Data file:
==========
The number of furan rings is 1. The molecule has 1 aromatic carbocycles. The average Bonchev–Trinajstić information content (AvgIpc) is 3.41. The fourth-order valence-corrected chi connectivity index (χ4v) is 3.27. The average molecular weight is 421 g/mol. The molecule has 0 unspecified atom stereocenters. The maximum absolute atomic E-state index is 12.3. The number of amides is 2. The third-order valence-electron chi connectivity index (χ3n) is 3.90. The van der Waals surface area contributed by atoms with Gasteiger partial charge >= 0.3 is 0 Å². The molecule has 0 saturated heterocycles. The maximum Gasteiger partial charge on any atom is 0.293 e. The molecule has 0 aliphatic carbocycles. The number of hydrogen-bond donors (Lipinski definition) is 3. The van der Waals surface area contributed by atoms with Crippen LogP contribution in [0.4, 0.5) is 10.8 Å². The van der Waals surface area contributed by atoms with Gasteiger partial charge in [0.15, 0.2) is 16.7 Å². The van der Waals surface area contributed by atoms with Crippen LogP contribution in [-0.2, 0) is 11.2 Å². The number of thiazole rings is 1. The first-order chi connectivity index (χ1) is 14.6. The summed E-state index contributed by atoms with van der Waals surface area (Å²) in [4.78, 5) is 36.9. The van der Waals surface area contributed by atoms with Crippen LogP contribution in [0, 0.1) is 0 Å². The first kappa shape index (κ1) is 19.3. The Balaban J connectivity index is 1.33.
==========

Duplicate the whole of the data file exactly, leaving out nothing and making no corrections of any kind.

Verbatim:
The number of furan rings is 1. The molecule has 1 aromatic carbocycles. The average Bonchev–Trinajstić information content (AvgIpc) is 3.41. The fourth-order valence-corrected chi connectivity index (χ4v) is 3.27. The average molecular weight is 421 g/mol. The molecule has 0 unspecified atom stereocenters. The maximum absolute atomic E-state index is 12.3. The number of amides is 2. The third-order valence-electron chi connectivity index (χ3n) is 3.90. The van der Waals surface area contributed by atoms with Gasteiger partial charge >= 0.3 is 0 Å². The molecule has 0 saturated heterocycles. The maximum Gasteiger partial charge on any atom is 0.293 e. The molecule has 0 aliphatic carbocycles. The number of hydrogen-bond donors (Lipinski definition) is 3. The van der Waals surface area contributed by atoms with Crippen LogP contribution in [0.4, 0.5) is 10.8 Å². The van der Waals surface area contributed by atoms with Gasteiger partial charge in [0.15, 0.2) is 16.7 Å². The van der Waals surface area contributed by atoms with Crippen LogP contribution in [-0.2, 0) is 11.2 Å². The number of thiazole rings is 1. The first-order chi connectivity index (χ1) is 14.6. The summed E-state index contributed by atoms with van der Waals surface area (Å²) in [4.78, 5) is 36.9. The van der Waals surface area contributed by atoms with Crippen LogP contribution in [0, 0.1) is 0 Å². The first kappa shape index (κ1) is 19.3. The Balaban J connectivity index is 1.33.